- Port NetBSD userland utiltities.
We have ported many NetBSD userland utilities to MINIX, but we would
like to have more as they are more capable than the current MINIX
utilities. Your job, if you choose to accept it, is to replace more
of the MINIX userland with NetBSD's. Since we already have the NetBSD
C library, build infrastructure, and many utilities, you will have a
head start. In some cases, you may be required to extend MINIX
functionality, so you can make a cleaner port. Candidates for this
project should be very familiar with C programming and the UNIX
environment. You will find the Porting NetBSD Userland status page useful.
A high-level goal of this project might be to replace as many as possible of the current utilities in the commands/ directory by NetBSD equivalents.
Part of this project can also be to update the version of the NetBSD code we are currently based on.
- Porting Pkgsrc packages.
On this project, you would work on porting software to MINIX. Pkgsrc
has several thousand packages, and MINIX supports only a fraction of
them. It is important to note that some programs are easier to port
than others. For example, MINIX does not support kernel threads, shared
libraries or mapped files, so applications that require these might be
difficult to port. You might take a look at the Wishlist for some candidate packages, but feel
free to propose your own.
A part of this project would be to clean up our pkgsrc repository, by
- sending package-specific patches upstream to the package maintainers so that future versions won't need minix-specific patches in the pkgsrc database
- updating the pkgsrc database version that our repository is based on, forward-porting patches as necessary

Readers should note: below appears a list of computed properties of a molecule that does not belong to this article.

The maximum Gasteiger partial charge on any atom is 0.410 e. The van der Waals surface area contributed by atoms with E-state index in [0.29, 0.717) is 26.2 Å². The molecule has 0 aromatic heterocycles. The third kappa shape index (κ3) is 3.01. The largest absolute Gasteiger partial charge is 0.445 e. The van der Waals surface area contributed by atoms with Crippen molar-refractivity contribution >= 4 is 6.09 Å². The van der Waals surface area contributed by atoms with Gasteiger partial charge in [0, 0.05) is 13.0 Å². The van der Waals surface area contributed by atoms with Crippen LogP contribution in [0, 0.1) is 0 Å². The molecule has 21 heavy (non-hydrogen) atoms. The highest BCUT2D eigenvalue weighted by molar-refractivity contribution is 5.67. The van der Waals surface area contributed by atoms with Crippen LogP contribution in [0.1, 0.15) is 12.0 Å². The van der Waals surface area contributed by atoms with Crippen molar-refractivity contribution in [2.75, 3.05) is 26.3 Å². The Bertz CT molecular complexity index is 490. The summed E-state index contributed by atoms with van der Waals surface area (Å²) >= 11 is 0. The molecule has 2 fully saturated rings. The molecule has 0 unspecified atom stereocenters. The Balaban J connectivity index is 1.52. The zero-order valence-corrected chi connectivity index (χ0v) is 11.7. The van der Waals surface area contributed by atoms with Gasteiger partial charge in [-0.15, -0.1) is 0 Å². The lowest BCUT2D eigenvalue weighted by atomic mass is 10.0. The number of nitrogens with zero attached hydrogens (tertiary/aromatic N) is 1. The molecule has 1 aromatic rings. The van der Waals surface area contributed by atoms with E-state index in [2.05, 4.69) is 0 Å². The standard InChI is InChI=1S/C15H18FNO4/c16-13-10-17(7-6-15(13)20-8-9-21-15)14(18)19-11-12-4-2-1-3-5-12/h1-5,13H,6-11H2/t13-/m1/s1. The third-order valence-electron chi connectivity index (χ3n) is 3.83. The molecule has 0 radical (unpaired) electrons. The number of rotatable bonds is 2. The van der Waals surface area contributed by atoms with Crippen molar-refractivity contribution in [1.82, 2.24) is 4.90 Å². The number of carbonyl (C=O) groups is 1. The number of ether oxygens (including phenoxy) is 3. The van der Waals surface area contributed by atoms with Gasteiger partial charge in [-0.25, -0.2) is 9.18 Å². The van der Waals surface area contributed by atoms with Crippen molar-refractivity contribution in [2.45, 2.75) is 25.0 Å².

- Automated Test Framework.
For this project, you will port the kyua and ATF
automated testing frameworks from NetBSD. You will port applicable
tests from NetBSD, and you will also write new tests to verify the
functionality of MINIX system components. Candidates for this project
should be comfortable with C and C++ and they should love breaking code.
There are several pages available with helpful information. These include:
- Google Summer of Code main page
- GSoC Student Guide
- Advice for Students
- GSoC FAQ
- GSoC Timeline
- MINIX GSoC wiki
Keep in mind that the deadline for applications is April 6 19:00 UTC. No exceptions.
Thanks for your interest. But even if you do not want to participate in the Google Summer of Code, give MINIX 3 a try. And if you want to help on the project outside the framework of the Google Summer of Code, you are most welcome. We have a Google newsgroup: Google newsgroup where your input is welcomed. We also have a MINIX 3 Wiki so users can help document the system.
Thanks for reading so far. We hope you will apply to GSoC to help us. Again, here is our application template.
Andrew S. Tanenbaum ( ast "at" cs "period" vu "period" nl)